Descriptions of the ancient world are full of contempt for Nero; the writers are appalled at the extravagance and vulgarity, much as, nowadays, people are outraged at Saddam Hussein’s private cinema or Imelda Marcos’s one thousand pairs of shoes. In the meantime the vaulted roof of the palace on Monte Oppio, entirely filled with dirt and debris, slept a long sleep. The western Roman Empire collapsed, the Goths arrived, and then the Byzantines and the Lombards. The imperial city became the papal city, and sunk into ruin. We must imagine a city that had been full of impressive public buildings, crammed with temples and palaces, now degraded and largely desolate, with its great ancient buildings ruined and turned into command centers of the parties of civil war—a city that had nothing to recommend it but its name. For the name “Rome” was more than any particular form of the city. Rome continued to live in virtue of its name, and from this name came the impulse to rebuild it.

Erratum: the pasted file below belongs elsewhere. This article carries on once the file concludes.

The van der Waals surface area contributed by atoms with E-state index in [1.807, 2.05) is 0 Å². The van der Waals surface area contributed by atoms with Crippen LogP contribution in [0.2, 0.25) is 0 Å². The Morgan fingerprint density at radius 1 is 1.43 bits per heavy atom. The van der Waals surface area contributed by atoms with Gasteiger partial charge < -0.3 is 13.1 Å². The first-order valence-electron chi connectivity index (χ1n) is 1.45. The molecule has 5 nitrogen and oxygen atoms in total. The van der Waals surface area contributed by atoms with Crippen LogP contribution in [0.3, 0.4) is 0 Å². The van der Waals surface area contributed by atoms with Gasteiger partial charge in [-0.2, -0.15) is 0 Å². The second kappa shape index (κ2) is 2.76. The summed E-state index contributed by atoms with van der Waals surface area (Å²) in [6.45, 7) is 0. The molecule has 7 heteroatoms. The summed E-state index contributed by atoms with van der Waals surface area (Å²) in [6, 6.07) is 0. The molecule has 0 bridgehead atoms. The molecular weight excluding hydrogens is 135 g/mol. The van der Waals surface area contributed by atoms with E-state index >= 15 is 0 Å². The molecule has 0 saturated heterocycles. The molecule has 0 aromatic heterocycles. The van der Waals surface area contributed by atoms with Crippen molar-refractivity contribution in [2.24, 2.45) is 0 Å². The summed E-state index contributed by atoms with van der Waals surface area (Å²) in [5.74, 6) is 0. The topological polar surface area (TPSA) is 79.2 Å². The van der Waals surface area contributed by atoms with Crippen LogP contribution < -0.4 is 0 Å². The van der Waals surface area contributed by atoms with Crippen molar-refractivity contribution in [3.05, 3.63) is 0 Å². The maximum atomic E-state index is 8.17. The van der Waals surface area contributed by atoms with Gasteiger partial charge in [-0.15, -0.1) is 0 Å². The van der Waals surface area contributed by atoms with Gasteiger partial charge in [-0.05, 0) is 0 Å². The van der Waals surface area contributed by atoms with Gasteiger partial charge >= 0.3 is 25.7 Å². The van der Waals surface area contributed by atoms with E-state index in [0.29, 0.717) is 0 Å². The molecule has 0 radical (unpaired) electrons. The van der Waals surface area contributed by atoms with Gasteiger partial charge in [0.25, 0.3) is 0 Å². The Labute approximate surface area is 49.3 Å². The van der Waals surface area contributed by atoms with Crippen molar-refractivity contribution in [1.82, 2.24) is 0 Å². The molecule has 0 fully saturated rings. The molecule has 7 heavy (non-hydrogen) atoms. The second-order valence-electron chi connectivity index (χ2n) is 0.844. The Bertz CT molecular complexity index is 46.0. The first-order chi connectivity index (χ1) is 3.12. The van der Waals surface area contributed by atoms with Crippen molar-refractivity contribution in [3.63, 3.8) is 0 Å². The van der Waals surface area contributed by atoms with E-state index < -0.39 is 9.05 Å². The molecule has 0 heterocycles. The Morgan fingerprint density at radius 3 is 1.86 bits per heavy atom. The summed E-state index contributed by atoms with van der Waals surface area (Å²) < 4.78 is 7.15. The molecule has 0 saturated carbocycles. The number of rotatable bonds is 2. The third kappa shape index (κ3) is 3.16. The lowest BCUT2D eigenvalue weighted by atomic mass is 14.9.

Everything that had been built in Rome since the Middle Ages was inspired by the idea of reconstructing a city that had almost sunk into oblivion. Every artistic and architectural innovation in subsequent centuries took its bearings from the Rome of antiquity. The greater part of the old buildings had been destroyed, but we can get a concept of its former wealth from what survived the centuries of decline, plundering, and neglect. The early Renaissance architects still had recourse to large parts of the Colosseum, Trajan’s markets, the Pantheon, the Caracalla Baths, and a vast store of statues, reliefs, vases, and sarcophagi; from these they could learn. This avant-garde had one ambition: to be as good as “the ancients.” To seek is to find: Desiring to know, they constantly discovered new evidence of the ancient art from Rome’s very dirt. Street level had risen because of the volume of detritus. What had been at ground level now seemed to the medieval inhabitants to be subterranean caves and grottoes that they encountered, unsuspectingly, in the course of building. The halls of the Domus Aurea had imploded and sunk: Anyone looking down through a hole in its roof would be met with an echoing blackness.